Sleep duration and risk of cancer in the Mexican American Mano-a-Mano Cohort

Jie Shen, Matthew Chrisman, Xifeng Wu, Wong-Ho Chow, Hua Zhao

Research output: Contribution to journalArticle

Abstract

Background: To date, no study has investigated the association of sleep duration with cancer risk in Mexican Americans. Analysis: Using data from the Mano-A-Mano Mexican American Cohort study, we analyzed the relationship between sleep duration and overall cancer risk among Mexican Americans. Results: Of 10,802 subjects included in this study, 429 developed cancer during follow-up. Compared with study participants sleeping 8-9 hours per night, those sleeping less than 6 hours per night had significantly increased risk of overall cancer in both univariate and multivariate Cox regression analyses. After adjusting for social-demographic and lifestyle variables, sleeping less than 6 hours per night was associated with a 1.37-fold increased risk of overall cancer (hazard ratio = 1.37, 95% confidence interval: 1.01-1.97). In breast cancer alone, sleeping less than 6 hours per night was associated with a 1.86-fold increased risk of breast cancer (hazard ratio = 1.86, 95% confidence interval: 1.01-3.45) after adjustment for birthplace and language acculturation. In further stratified analysis, significant associations between sleeping less than 6 hours per night and overall cancer risk were evident among overweight participants, former drinkers, those with medium or high levels of physical activity, those married or living together, and those who had less than 2 hours of sitting time per day. In addition, increased cancer risk associated with long sleep duration (at least 9 hours per night) was observed among overweight participants and those with medium or high levels of physical activity. Conclusion: Our results provide evidence to link sleep duration with cancer risk among Mexican Americans.

Original languageEnglish (US)
Pages (from-to)78-83
Number of pages6
JournalSleep Health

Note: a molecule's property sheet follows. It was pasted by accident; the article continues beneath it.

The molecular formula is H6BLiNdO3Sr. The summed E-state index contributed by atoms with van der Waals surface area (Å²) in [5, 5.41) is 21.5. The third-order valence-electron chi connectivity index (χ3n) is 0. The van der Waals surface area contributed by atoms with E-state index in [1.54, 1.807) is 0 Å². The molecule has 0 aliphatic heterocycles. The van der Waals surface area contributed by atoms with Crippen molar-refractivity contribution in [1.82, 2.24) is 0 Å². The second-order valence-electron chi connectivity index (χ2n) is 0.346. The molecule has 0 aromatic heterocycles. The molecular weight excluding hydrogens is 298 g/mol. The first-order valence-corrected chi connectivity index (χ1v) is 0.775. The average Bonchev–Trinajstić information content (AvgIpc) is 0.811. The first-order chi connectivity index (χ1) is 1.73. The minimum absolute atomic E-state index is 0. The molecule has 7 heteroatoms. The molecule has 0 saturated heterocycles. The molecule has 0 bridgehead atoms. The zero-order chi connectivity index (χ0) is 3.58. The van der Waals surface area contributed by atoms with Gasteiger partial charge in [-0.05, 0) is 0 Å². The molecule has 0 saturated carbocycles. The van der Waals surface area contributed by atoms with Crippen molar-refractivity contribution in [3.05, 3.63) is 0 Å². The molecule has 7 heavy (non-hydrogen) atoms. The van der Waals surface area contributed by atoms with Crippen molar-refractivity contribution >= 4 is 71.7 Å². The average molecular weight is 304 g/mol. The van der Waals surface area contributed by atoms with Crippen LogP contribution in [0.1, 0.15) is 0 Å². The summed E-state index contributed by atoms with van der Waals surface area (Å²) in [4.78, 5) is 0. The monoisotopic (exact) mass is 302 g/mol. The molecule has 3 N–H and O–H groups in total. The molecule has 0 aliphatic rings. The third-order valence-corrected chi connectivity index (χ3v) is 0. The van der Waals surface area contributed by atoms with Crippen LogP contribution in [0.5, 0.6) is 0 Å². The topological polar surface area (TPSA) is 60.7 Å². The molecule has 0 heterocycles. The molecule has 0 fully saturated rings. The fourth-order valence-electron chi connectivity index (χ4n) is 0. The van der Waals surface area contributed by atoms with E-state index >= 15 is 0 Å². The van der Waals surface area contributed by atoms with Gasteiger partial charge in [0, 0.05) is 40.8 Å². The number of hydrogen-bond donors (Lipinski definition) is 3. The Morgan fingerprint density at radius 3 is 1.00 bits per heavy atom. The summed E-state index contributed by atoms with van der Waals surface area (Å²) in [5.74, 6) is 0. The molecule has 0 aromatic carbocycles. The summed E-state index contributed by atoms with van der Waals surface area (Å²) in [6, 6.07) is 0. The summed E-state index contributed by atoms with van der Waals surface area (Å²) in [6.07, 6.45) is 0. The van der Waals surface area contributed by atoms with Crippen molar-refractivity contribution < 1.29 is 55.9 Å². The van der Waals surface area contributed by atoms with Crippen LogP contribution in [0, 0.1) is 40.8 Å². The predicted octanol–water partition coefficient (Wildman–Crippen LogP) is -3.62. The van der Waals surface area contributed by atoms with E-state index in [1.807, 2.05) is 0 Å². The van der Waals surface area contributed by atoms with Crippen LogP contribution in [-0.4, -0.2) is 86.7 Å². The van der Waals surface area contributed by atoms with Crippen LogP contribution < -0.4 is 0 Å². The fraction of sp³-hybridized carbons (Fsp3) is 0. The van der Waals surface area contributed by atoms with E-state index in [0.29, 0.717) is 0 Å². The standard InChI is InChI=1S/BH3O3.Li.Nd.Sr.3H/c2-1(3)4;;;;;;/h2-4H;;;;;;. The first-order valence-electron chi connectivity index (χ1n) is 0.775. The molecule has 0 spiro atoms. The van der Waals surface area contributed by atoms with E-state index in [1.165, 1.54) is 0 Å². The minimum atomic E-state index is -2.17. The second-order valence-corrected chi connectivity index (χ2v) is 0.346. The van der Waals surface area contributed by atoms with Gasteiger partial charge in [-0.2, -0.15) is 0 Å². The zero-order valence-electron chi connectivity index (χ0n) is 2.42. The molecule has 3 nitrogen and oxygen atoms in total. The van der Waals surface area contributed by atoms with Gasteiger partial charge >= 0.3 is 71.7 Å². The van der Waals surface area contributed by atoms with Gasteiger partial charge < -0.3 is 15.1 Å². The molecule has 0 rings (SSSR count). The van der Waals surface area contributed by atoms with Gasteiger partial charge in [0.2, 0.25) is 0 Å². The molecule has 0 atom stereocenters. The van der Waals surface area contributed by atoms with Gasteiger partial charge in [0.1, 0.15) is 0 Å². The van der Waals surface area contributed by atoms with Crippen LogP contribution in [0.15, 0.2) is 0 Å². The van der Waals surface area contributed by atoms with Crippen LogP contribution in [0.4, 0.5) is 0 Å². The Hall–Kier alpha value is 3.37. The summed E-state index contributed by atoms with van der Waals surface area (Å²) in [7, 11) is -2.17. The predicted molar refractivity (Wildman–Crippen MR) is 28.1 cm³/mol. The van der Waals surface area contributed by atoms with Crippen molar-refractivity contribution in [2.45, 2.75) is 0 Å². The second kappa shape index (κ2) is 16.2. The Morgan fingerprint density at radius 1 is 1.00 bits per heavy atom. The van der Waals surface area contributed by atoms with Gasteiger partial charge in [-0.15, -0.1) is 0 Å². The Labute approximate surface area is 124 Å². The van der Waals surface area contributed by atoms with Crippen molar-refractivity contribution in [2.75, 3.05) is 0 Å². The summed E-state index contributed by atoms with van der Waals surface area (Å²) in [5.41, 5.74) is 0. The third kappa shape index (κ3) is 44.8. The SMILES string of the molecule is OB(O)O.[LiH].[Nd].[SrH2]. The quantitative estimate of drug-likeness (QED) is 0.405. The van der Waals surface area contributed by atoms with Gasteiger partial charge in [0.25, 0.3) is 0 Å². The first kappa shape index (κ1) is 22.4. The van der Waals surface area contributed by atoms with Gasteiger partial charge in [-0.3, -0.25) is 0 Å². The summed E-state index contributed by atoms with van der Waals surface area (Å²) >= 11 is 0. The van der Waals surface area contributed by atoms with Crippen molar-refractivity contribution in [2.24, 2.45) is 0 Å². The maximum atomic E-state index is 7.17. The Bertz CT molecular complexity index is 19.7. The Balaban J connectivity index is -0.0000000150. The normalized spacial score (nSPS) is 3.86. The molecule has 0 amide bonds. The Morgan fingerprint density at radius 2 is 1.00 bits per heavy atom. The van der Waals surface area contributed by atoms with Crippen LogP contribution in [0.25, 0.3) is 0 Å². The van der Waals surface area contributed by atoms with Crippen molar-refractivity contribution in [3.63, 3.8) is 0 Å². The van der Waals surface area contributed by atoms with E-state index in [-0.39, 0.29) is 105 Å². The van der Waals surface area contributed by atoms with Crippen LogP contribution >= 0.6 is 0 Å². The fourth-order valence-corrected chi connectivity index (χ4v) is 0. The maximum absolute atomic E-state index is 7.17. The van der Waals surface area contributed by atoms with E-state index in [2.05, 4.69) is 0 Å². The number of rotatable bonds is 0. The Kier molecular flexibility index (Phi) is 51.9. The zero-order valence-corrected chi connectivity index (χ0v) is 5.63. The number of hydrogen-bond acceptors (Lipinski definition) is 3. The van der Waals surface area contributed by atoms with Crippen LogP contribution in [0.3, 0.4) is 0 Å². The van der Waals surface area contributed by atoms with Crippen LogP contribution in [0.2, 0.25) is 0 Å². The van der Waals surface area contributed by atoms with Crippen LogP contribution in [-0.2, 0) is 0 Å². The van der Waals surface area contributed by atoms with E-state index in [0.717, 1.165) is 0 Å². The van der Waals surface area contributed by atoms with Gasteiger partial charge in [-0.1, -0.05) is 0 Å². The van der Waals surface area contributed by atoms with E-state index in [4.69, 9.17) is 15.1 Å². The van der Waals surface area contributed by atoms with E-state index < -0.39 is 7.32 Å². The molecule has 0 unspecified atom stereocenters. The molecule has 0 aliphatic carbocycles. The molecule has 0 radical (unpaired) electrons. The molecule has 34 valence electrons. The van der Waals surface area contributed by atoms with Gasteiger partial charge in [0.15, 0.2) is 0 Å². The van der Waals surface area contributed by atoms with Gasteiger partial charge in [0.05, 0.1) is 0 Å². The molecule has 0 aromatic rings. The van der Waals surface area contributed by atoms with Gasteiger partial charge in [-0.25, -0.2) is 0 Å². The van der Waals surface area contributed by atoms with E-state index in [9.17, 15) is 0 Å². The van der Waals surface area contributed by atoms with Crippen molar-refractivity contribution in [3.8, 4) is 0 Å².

Volume5
Issue number1
DOIs
StatePublished - Feb 1 2019

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Sleep
Neoplasms
Confidence Intervals
Exercise
Breast Neoplasms
Acculturation
Life Style
Cohort Studies
Language
Regression Analysis
Demography

Keywords

  • Cancer risk
  • Mexican Americans
  • Sleep duration

ASJC Scopus subject areas

  • Behavioral Neuroscience

Cite this

Sleep duration and risk of cancer in the Mexican American Mano-a-Mano Cohort. / Shen, Jie; Chrisman, Matthew; Wu, Xifeng; Chow, Wong-Ho; Zhao, Hua.

In: Sleep Health, Vol. 5, No. 1, 01.02.2019, p. 78-83.

Research output: Contribution to journalArticle

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abstract = "Background: To date, no study has investigated the association of sleep duration with cancer risk in Mexican Americans. Analysis: Using data from the Mano-A-Mano Mexican American Cohort study, we analyzed the relationship between sleep duration and overall cancer risk among Mexican Americans. Results: Of 10,802 subjects included in this study, 429 developed cancer during follow-up. Compared with study participants sleeping 8-9 hours per night, those sleeping less than 6 hours per night had significantly increased risk of overall cancer in both univariate and multivariate Cox regression analyses. After adjusting for social-demographic and lifestyle variables, sleeping less than 6 hours per night was associated with a 1.37-fold increased risk of overall cancer (hazard ratio = 1.37, 95{\%} confidence interval: 1.01-1.97). In breast cancer alone, sleeping less than 6 hours per night was associated with a 1.86-fold increased risk of breast cancer (hazard ratio = 1.86, 95{\%} confidence interval: 1.01-3.45) after adjustment for birthplace and language acculturation. In further stratified analysis, significant associations between sleeping less than 6 hours per night and overall cancer risk were evident among overweight participants, former drinkers, those with medium or high levels of physical activity, those married or living together, and those who had less than 2 hours of sitting time per day. In addition, increased cancer risk associated with long sleep duration (at least 9 hours per night) was observed among overweight participants and those with medium or high levels of physical activity. Conclusion: Our results provide evidence to link sleep duration with cancer risk among Mexican Americans.",
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